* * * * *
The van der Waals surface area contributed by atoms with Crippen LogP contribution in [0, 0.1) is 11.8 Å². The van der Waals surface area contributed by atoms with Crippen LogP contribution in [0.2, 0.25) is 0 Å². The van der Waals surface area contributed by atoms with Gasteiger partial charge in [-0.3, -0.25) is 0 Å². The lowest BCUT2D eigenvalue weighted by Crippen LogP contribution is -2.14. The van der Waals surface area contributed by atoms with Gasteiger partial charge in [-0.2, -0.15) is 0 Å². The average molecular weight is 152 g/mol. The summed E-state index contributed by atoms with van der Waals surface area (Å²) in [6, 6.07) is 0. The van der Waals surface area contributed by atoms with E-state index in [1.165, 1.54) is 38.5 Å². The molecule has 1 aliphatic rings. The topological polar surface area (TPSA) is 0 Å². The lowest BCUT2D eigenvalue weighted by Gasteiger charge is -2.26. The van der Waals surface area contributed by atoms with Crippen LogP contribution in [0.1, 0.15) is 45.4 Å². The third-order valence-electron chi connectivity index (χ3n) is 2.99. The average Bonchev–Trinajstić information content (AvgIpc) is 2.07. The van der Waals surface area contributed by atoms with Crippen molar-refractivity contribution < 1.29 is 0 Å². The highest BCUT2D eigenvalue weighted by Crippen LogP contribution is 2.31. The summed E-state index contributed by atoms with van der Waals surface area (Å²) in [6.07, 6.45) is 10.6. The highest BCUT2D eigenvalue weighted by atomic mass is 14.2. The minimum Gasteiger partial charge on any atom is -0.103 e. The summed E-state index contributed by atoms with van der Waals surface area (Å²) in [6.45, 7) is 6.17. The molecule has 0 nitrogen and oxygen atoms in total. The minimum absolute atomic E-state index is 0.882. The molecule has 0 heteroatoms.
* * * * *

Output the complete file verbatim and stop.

The van der Waals surface area contributed by atoms with Crippen LogP contribution in [0, 0.1) is 11.8 Å². The van der Waals surface area contributed by atoms with Crippen LogP contribution in [0.2, 0.25) is 0 Å². The van der Waals surface area contributed by atoms with Gasteiger partial charge in [-0.3, -0.25) is 0 Å². The lowest BCUT2D eigenvalue weighted by Crippen LogP contribution is -2.14. The van der Waals surface area contributed by atoms with Gasteiger partial charge in [-0.2, -0.15) is 0 Å². The average molecular weight is 152 g/mol. The summed E-state index contributed by atoms with van der Waals surface area (Å²) in [6, 6.07) is 0. The van der Waals surface area contributed by atoms with E-state index in [1.165, 1.54) is 38.5 Å². The molecule has 1 aliphatic rings. The topological polar surface area (TPSA) is 0 Å². The lowest BCUT2D eigenvalue weighted by Gasteiger charge is -2.26. The van der Waals surface area contributed by atoms with Crippen LogP contribution in [0.1, 0.15) is 45.4 Å². The third-order valence-electron chi connectivity index (χ3n) is 2.99. The average Bonchev–Trinajstić information content (AvgIpc) is 2.07. The van der Waals surface area contributed by atoms with Crippen molar-refractivity contribution < 1.29 is 0 Å². The highest BCUT2D eigenvalue weighted by Crippen LogP contribution is 2.31. The summed E-state index contributed by atoms with van der Waals surface area (Å²) in [6.07, 6.45) is 10.6. The highest BCUT2D eigenvalue weighted by atomic mass is 14.2. The minimum Gasteiger partial charge on any atom is -0.103 e. The summed E-state index contributed by atoms with van der Waals surface area (Å²) in [6.45, 7) is 6.17. The molecule has 0 nitrogen and oxygen atoms in total. The minimum absolute atomic E-state index is 0.882. The molecule has 0 heteroatoms.